ECB Digital Currency Faces Challenges, Though Progress Could Be Made in the Next Few Months
- The launch of a digital currency by the European Central Bank is meant to be discussed at an upcoming meeting.
- The possibility of launching this type of currency was a response to the private cryptocurrency proposed by Facebook’s whitepaper on Libra.
Digital currency is becoming more of a possibility for financial institutions, and recent reports from Reuters revealed that the European Central Bank had been learning more about offering their own. Speaking with senior officials today, Reuters stated that there is a chance the ECB will have some progress on their digital currency. However, the project seemingly will be facing some difficulties in the way for quite a while.
The plans to launch a public digital currency in Europe arose after Facebook decided to release their whitepaper for Libra, a private digital currency. The new digital asset by the social media giant caused concern amongst regulators, and the project could soon be banned in the region.
Launching a public cryptocurrency would offer an alternative for Libra and similar private projects. It would also reduce international transaction costs; which EU officials state are fairly high.
French Finance Minister Bruno Le Maire stated that it would likely take quite a while for a European public version of the Libra token to come out, while speaking at a news conference.
“The fact that it is for the long term does not prevent us from working and having results next year.”
An official of the EBC stated that the local central bank was already trying to filter through the technical aspect of this potential currency, though it plans to offer clarifications soon. Furthermore, the issue was discussed amongst finance ministers on Friday during a meeting in Brussels. During the next gathering, scheduled in December, the finance ministers are expected to issue a joint statement, expressing their welcoming attitude on the work for this project.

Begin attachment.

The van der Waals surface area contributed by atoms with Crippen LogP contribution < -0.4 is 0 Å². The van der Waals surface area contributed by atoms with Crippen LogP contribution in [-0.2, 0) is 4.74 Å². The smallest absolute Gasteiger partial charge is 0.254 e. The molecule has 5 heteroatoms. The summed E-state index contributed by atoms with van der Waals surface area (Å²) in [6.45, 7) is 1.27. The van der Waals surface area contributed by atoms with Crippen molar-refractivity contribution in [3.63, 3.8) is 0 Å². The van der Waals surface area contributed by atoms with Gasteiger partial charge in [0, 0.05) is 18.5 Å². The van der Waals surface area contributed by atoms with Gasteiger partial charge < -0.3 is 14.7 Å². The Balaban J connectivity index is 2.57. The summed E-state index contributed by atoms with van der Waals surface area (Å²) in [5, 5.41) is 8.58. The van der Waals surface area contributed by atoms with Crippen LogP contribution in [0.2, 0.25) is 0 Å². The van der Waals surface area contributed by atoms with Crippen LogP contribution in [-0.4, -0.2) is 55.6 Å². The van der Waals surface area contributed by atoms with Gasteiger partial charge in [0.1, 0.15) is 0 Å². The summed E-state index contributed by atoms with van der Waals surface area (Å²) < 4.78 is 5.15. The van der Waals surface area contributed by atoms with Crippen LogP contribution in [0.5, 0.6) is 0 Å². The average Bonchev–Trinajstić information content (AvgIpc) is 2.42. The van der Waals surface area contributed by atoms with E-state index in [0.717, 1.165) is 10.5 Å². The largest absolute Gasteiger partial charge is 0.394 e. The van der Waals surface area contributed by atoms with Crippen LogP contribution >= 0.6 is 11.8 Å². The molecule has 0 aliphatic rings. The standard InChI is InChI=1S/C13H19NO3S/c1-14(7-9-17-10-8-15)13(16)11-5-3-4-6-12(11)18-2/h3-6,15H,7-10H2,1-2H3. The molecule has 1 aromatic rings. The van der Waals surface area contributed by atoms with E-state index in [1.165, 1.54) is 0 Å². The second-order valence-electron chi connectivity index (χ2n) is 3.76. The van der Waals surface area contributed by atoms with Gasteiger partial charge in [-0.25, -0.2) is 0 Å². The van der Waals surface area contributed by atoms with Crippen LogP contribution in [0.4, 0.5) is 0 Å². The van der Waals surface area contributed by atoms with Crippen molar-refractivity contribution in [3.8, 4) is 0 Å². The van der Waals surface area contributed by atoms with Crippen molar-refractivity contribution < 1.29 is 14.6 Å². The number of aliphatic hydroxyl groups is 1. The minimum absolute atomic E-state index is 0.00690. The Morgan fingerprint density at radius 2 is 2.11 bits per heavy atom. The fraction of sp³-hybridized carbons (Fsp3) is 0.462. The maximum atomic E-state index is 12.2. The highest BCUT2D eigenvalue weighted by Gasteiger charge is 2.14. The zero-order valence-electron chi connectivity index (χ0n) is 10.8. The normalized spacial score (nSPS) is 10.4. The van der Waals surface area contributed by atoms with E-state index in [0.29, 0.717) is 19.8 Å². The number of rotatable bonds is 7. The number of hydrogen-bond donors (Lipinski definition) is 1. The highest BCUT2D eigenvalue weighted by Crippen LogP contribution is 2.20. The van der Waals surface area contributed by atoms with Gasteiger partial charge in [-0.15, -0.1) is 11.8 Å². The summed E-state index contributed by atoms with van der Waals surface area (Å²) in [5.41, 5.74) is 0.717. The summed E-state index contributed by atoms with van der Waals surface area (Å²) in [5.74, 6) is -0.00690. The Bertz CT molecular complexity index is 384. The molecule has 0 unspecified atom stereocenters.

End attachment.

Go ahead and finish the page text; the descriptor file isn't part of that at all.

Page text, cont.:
Valdis Dombrovskis, the finance commissioner of the EU, expressed that the announcement of Libra made the local finance industry more aware that there is a lot to be desired in cross-border payments. The costs are still too high and the appeal of having an efficient and inexpensive option is more appealing to the public. Presently, there are several options that the officials are considering.
The most “ambitious” of these plans, says Reuters, is that bank accounts could be open directly by users of the new digital coin. In doing so, transaction costs would drop, but the currency banks and payment services available would essentially become redundant, leaving no advantage between the options. For the “less radical” plan, banks would receive electronic cash and tokens that clients would end up receiving. The officials expressed that, while there is ongoing work on this possibility, the option is still facing legal concerns and technical challenges.
Next week, for the first time under President Christine Lagarde, the Governing Council will be meeting on these new policies. An official stated that this meeting may end up discussing the feasibility of a public cryptocurrency being issued.